Hood County High Point Trip Report
Comanche Pk (1,230 ft)
Date: August 18, 2002
Author: Daniel Smith
There are two approach routes to Comanche Peak: 1) the longer eastern approach hike and 2) the western route.
Being from Fort Worth, "Where The West Begins", I had no choice but to choose the western approach.
I'm really not sure whom highpointers need to contact to ask for permission, as there are several
houses in the Comanche Peak area. Based on the topo map, the east route has a house near it, so that would
be a logical place to ask, but I saw what seemed to be a house on the southeastern side of the plateau,
so I really have no idea where the property lines are drawn. Also, be aware of the fact that there is some
construction on what appears to be an extremely luxurious house at the base of the short trail that I took to
the summit. Within the next few months or years, there will most definitely be someone here whom you
could ask for permission, but again, I don't know how far their property goes.
On the approach road (Peak Road) watch out for roadrunners as I saw 3 examples of this threatened species.
The hike up to the summit was very uneventful. Like Caddo Peak, it is easy to jog this moderately steep
(for us flatlanders) slope, but the road and surrounding geology is made of limestone, so watch for it
to crumble underfoot, and for small rock fall. The highpoint is at the far end of the plateau from where the
limestone road tops out. There is a faint dirt road (not on the topo) that splits off to the right as you walk south,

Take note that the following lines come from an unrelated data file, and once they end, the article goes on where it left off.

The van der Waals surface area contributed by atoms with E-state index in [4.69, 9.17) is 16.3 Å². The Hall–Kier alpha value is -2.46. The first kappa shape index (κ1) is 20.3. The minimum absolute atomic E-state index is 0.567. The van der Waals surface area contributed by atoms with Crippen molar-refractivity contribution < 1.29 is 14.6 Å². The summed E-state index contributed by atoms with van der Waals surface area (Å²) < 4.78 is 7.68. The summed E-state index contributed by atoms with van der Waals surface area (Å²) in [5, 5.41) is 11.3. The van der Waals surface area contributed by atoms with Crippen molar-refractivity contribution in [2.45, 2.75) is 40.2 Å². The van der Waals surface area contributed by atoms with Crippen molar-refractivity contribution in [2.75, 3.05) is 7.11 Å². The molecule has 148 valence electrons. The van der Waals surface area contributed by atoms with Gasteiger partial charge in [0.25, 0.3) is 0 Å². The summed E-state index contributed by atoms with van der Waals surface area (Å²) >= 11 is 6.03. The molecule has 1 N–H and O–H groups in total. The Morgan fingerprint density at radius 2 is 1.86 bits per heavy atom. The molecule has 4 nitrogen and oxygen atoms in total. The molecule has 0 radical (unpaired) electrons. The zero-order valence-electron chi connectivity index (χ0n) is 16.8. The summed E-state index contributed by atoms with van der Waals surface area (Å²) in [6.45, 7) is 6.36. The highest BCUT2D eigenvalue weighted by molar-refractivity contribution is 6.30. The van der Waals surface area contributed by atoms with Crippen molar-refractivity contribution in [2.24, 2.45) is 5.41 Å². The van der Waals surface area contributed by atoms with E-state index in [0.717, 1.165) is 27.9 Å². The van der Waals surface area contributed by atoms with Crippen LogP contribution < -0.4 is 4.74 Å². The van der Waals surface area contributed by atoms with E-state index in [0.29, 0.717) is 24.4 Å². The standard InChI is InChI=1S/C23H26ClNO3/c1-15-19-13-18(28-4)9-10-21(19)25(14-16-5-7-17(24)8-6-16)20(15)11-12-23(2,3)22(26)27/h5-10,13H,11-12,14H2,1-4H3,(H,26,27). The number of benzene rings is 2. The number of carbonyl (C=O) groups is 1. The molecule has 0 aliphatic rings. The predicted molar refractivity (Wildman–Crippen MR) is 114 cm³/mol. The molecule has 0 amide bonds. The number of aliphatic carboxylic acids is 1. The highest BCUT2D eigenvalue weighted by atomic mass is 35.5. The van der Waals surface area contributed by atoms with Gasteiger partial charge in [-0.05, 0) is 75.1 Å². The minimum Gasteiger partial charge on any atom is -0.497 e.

and this will take you very close to where you need to go. Follow it for about 0.25 mile and look to
your left (east). You should see the concrete USGS-placed benchmark as well as a steel marker,
which seems to indicate the highpoint. The steel post's base is barely higher than the USGS marker, so I see no
need to change the HP elevation up at all. From this spot, you will be able to look further east and see a
windmill and a wooden building. I'm not sure if this is a house or some sort of a group cabin, but if anyone
else knows, please let me know. On the descent, I looked off of the same limestone road that I had climbed
to reach the summit, and an idea hit me.
You have to understand, that I absolutely love all things having to do with the mountains, and my mind often
operates in a solely winter-based mode. If there is ever a huge amount of snowfall in this part of Hood County,
there is a short pitch that would be very easily skied. There would have to be enough to blanket the rocks,
and still some trees would get in the way, but how cool would it be to say that you skied Texas one
Driving Directions: Beginning in Fort Worth, TX, go west on southwest Loop 820 toward Benbrook.
Take Exit 429-A (US 377) southwest to Granbury. In Granbury, take the exit for TX 144. Bear right (north)
on TX 144. At first light, turn left (south-southwest) onto FM 51 / Paluxy Road. Turn left (southeast) onto
Peak Road. Continue until 5th 90-degree bend in the road. This spot is at the base of the unpaved road
leading up to Comanche Peak's summit plateau. When I was there, construction was being done on a rather
large building (house?), so that may present some future road changes to reach the highpoint.